Uncommon Sense

May 20, 2017

An Argument for a Minimum Wage

There have been myriad studies about the impact of having a minimum wage. Some indicate that there is no particularly strong linkage between creating a higher wage for low wage workers and some indicate that a rise in the min wage causes unemployment.

The politicians arguing against a min wage use a very simplified argument: namely that if employers have to pay their workers more, they will only be able to hire so many workers, mostly fewer. This is way too simple in thinking this. For one, if people are paid more money, they then spend more money (what goes around, comes around) which is good for business. There are many more facets to this issue.

If labor costs go up, and they have myriad times due to labor contracts, etc. how, oh how, do companies cope? (Yes, I am being sarcastic.) The amount of money that goes to labor in any company is not a fixed amount or even a fixed percentage of the company’s budget. There are many, many ways that those increased labor costs can be offset. For one, you can raise prices for the goods created. You could decrease profits. You could find other ways to reduce operating costs (reduce energy costs by going solar, etc.).

Knee jerk responses to these actions abound, of course. “If we raise prices, we will reduce sales!” Really? Companies never raise prices, then? C’mon, get real. Just raising prices alone, of course, is the lazy way to deal with increased labor costs; a combination of actions would be better.

Most of these minimum wage discussions are shallow and politically motivated. Basically, the opponents of min wage increases give minimal arguments and only add to them if we don’t accept (aka we reject vehemently) their overly simplistic argument.

Let me explain a real reason for min wage increases. Minimum wage increases are justified for the simple reason is that business interests (aka the plutocrats) have conspired to suppress wages for a long, long time. This involves bribing politicians to undermine union powers and privileges, delaying minimum wage increases, changing the laws in favor of employers over employees, etc. They have been particularly effective over the past 40 years (see the chart below as to the effectiveness of wage suppression over the past 40 years). The only power source of ordinary people to oppose these powerful business interests is government. The cabal wants wages low (too low) and so government must set a floor on wages. It is not simple but at least that is the political dynamic.

If you want to see this playing out right now, consider the current stance of the GOP. The GOP has been the champion of local rights for a long time. Education, for example, should not be a federal issue, but should reside in the states, with the states deferring to local communities and their school boards. So, what has been the GOP response to cities who have enacted their own min wage increases? GOP dominated states are passing laws to roll back those democratically achieved minimum wage increases and to bar such local increases in the future. Local control doesn’t mean a fig when the GOP’s paymasters issue directives (You will keep wages down, or else).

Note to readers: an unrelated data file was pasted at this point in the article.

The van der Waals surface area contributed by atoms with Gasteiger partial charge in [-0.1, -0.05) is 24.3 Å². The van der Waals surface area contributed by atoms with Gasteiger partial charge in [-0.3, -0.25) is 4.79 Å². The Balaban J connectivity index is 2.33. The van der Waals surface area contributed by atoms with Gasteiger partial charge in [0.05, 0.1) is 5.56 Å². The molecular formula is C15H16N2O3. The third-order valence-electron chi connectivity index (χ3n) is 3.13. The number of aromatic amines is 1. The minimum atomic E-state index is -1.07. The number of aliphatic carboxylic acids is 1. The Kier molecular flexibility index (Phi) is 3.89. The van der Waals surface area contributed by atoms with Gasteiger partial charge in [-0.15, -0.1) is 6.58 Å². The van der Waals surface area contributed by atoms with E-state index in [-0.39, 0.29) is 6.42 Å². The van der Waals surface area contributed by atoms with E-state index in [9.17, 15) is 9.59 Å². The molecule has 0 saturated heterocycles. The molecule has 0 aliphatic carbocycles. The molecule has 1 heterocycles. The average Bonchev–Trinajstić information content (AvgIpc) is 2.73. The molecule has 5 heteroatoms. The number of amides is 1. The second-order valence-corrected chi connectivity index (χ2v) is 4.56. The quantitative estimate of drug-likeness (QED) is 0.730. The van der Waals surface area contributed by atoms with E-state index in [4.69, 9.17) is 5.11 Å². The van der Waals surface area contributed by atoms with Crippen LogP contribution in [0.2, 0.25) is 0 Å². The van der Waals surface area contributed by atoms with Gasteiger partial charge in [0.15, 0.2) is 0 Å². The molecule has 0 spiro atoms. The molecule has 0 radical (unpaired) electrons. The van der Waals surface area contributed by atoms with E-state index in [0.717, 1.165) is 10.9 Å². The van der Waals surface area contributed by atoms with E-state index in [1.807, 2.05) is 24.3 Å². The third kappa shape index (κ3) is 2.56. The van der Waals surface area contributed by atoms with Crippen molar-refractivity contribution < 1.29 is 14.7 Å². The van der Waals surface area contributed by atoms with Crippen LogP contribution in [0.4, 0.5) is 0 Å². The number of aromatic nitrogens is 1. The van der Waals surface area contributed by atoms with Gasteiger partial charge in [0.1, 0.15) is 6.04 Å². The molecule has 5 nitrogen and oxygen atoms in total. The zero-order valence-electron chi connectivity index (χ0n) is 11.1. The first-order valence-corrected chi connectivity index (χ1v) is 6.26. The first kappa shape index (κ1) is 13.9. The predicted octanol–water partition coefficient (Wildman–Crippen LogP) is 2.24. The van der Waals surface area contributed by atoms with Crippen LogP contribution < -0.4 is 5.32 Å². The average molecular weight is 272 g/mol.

1. it’s also scary to see employers invest in technology that replaces human labor. This too seems counter productive however because when fewer people are working making a decent wage then there is no demand for the products this new technology creates. But the business model for most never really sees much beyond their profit margins for the next quarter or two.


    Comment by lbwoodgate — May 20, 2017 @ 9:33 pm | Reply

    • Scientific American ran a provocative article quite some time ago describing how “labor saving devices” don’t save labor, they merely transform it. The reason labor is not saved is that standards change. One example I remember is the invention of the electric vacuum machine (transformative technology of its time). Prior to its adoption people swept their floors, even the rugs from time to time. When the vacuum became popular, what passed for clean floors rose and people spent more time vacuuming that they did sweeping.

      The impact of technology is that it kills off your job and creates others. This affects you and the new hires in different ways. We still haven’t effectively address worker re-training or compensation when this “displacement” happens. I am not saying a janitor needs to be retrained in IT, but into something valuable in another job. We keep treating people (“workers”) as a commodity.

      On Sat, May 20, 2017 at 9:33 PM, Class Warfare Blog wrote:



      Comment by Steve Ruis — May 21, 2017 @ 8:08 am | Reply

  2. Would it be OK if I cross-posted this article to WriterBeat.com? I’ll be sure to give you complete credit as the author. There6 is no fee, I’m simply trying to add more content diversity for our community and I liked what you wrote. If “OK” please let me know via email.



    Comment by Autumn Cote — May 22, 2017 @ 5:07 am | Reply

    • Feel free to repost any articles of mine (as mine, of course ;o).

      On Mon, May 22, 2017 at 5:07 AM, Class Warfare Blog wrote:



      Comment by Steve Ruis — May 22, 2017 @ 8:04 am | Reply

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